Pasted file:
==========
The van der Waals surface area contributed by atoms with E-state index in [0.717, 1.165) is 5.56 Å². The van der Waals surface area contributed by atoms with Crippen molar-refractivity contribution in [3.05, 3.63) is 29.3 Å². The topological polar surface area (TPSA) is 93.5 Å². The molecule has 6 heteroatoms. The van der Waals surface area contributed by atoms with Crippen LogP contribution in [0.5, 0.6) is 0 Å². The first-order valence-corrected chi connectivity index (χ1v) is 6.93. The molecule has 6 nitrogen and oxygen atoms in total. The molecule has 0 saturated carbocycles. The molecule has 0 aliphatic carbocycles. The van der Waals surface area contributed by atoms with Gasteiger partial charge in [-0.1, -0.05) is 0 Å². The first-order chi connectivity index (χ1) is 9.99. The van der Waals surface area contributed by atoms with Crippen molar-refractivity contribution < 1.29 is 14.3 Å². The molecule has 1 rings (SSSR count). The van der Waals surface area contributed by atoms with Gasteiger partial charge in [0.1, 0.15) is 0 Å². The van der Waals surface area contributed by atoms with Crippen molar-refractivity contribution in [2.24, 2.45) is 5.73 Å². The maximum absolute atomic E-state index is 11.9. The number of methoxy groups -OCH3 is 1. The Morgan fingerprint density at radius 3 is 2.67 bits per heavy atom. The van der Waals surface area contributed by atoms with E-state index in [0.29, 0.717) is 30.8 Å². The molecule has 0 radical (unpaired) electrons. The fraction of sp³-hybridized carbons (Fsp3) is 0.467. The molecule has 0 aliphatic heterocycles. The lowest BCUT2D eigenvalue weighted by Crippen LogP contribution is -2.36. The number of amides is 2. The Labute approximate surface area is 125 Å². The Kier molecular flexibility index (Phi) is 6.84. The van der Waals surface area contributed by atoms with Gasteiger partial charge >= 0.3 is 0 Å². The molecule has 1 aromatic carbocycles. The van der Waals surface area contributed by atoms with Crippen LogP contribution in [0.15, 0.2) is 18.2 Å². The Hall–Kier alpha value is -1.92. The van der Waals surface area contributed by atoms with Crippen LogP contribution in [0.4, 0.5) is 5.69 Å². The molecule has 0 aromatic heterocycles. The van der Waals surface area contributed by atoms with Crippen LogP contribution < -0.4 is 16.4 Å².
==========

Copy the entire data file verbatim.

The van der Waals surface area contributed by atoms with E-state index in [0.717, 1.165) is 5.56 Å². The van der Waals surface area contributed by atoms with Crippen molar-refractivity contribution in [3.05, 3.63) is 29.3 Å². The topological polar surface area (TPSA) is 93.5 Å². The molecule has 6 heteroatoms. The van der Waals surface area contributed by atoms with Crippen LogP contribution in [0.5, 0.6) is 0 Å². The first-order valence-corrected chi connectivity index (χ1v) is 6.93. The molecule has 6 nitrogen and oxygen atoms in total. The molecule has 0 saturated carbocycles. The molecule has 0 aliphatic carbocycles. The van der Waals surface area contributed by atoms with Gasteiger partial charge in [-0.1, -0.05) is 0 Å². The first-order chi connectivity index (χ1) is 9.99. The van der Waals surface area contributed by atoms with Crippen molar-refractivity contribution < 1.29 is 14.3 Å². The molecule has 1 rings (SSSR count). The van der Waals surface area contributed by atoms with Gasteiger partial charge in [0.1, 0.15) is 0 Å². The van der Waals surface area contributed by atoms with Crippen molar-refractivity contribution in [2.24, 2.45) is 5.73 Å². The maximum absolute atomic E-state index is 11.9. The number of methoxy groups -OCH3 is 1. The Morgan fingerprint density at radius 3 is 2.67 bits per heavy atom. The van der Waals surface area contributed by atoms with E-state index in [0.29, 0.717) is 30.8 Å². The molecule has 0 radical (unpaired) electrons. The fraction of sp³-hybridized carbons (Fsp3) is 0.467. The molecule has 0 aliphatic heterocycles. The lowest BCUT2D eigenvalue weighted by Crippen LogP contribution is -2.36. The number of amides is 2. The Labute approximate surface area is 125 Å². The Kier molecular flexibility index (Phi) is 6.84. The van der Waals surface area contributed by atoms with Gasteiger partial charge >= 0.3 is 0 Å². The molecule has 1 aromatic carbocycles. The van der Waals surface area contributed by atoms with Crippen LogP contribution in [0.15, 0.2) is 18.2 Å². The Hall–Kier alpha value is -1.92. The van der Waals surface area contributed by atoms with Crippen LogP contribution in [0.4, 0.5) is 5.69 Å². The molecule has 0 aromatic heterocycles. The van der Waals surface area contributed by atoms with Crippen LogP contribution < -0.4 is 16.4 Å².